Hassan and team. This is a very important undertaking which if given due attention and done with diligence will reveal a lot of the strengths and weaknesses that we possess as a nation in the socio-economic sphere. The resources we have and how they serve the common good. I believe the social inclusion approach is the best way to assess realistically whether the resources are doing enough good to the majority of our people. Social inclusion measures and assesses the direct involvement in any development undertaking and how it impacts on their lives in a holistic way, i.e. that they not only conceptualise the development project, but actually carry it out, of course with any forthcoming external help and can sustain it on their own in future.It grows capacity and makes development truly home-grown and directly impacting on the actors. We know that the monetary indicators have been very useful in measuring growth, but not how it has benefited the ordinary people. We wish you success in this novel undertaking.

Wence Mushi 0754-377784

 
     

Herick Marisham  : Wednesday, June 26, 2013    
  Thank you Mr Hassan and your team. My voice on this process is for you to consider the four approaches of measuring poverty namely monetary,capability ,vulnerability/powerlessness and social exclusion.

To me I consider the first approach of monetary has been used more often compared to the rest.That why the concept of trickle down effects has failed.The results in past 12 years (2001-2012) were arguing against the concept of assuming when economy grows poverty goes down.Further more you may consider a combination of variables that will include sex,age group ,geographical location and resources entitlement(power to own and have voice on resources ).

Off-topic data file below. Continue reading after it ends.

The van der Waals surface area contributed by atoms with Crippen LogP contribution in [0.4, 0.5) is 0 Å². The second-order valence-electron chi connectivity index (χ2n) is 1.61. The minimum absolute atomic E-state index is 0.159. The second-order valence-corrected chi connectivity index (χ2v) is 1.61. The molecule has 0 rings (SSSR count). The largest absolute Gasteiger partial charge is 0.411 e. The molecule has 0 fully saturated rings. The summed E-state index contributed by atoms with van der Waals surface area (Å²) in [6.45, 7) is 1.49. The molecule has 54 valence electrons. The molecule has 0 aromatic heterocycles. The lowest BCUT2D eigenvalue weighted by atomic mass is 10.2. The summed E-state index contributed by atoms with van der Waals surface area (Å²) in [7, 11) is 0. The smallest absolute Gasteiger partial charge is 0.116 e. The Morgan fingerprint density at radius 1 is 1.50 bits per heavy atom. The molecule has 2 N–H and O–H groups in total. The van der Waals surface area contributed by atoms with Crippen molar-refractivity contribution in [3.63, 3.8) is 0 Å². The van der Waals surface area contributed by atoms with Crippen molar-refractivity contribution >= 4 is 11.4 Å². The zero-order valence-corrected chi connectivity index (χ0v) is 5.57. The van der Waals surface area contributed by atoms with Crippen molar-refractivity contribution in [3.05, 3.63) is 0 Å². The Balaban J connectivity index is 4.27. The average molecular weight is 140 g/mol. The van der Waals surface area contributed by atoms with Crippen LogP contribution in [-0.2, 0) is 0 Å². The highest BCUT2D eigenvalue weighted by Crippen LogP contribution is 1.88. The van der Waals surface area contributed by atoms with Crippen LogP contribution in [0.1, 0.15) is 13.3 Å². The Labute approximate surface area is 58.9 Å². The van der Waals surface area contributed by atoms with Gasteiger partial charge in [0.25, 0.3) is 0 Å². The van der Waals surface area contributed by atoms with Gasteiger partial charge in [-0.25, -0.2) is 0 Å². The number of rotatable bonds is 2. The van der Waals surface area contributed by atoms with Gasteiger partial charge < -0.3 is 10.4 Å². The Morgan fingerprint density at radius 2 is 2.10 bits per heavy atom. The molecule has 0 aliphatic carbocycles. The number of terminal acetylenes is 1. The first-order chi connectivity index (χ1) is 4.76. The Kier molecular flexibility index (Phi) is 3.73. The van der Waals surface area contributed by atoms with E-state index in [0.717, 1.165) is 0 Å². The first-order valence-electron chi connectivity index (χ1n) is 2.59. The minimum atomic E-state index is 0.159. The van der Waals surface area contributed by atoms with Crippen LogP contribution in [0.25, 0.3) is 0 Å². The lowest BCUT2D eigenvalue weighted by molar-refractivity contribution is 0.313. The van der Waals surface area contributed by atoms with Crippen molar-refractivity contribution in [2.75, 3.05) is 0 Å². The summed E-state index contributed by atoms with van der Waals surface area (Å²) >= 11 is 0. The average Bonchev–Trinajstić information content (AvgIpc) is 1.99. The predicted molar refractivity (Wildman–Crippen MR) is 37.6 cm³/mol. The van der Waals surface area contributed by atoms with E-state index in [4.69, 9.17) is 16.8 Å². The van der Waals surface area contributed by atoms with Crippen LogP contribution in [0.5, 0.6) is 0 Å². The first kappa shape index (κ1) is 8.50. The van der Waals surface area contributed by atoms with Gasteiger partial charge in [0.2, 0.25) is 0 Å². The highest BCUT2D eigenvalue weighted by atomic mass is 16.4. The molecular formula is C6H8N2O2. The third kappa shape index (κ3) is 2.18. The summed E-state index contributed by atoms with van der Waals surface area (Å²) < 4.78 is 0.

Thanks for your time and consideration of national interests.

Kind regards

Herick Marisham

Economist

Hai District Council

0713775261/0757 524653

erickamos@yahoo.com/erickamos2009@gmail.com

 
     

Abdallah Hassan  : Tuesday, June 25, 2013    
  A process has began to prepare Tanzania’s own Human Development Report for 2014. This follows recent publication by UNDP of the global Human Development Report (HDR) 2013 titled “Rise of the South: Human Development in Diverse World” . Tanzania has been producing its own derivative of the HDR every two years since 2002, called Poverty and Human Development Reports (PHDR), with the last one in 2011). But the PHDR has been used mainly as a key output of the MKUKUTA Monitoring System. This is to change henceforth to address more directly economic growth and human development.

Tanzania’s performance in terms of economic growth in the last decade was among the highest in SSA. The country attained a growth rate of above 6 per cent annually between 2001 and 2012 (even though this was as against the target per annum of the TDV 2025 of 8-9 percent). The national flagship programmes for guiding this growth have been TDV-2025, MKUKUTA/MKUZA (I&II), LTSP and FYDP. Notwithstanding the achievements made in economic growth, poverty reduction has remained elusive. For instance, the proportion of people living below the food poverty line in 2006/07 was 16.6% in 2007, down from 22% in 1990. Thus the MDG target of 10.5% may not be met.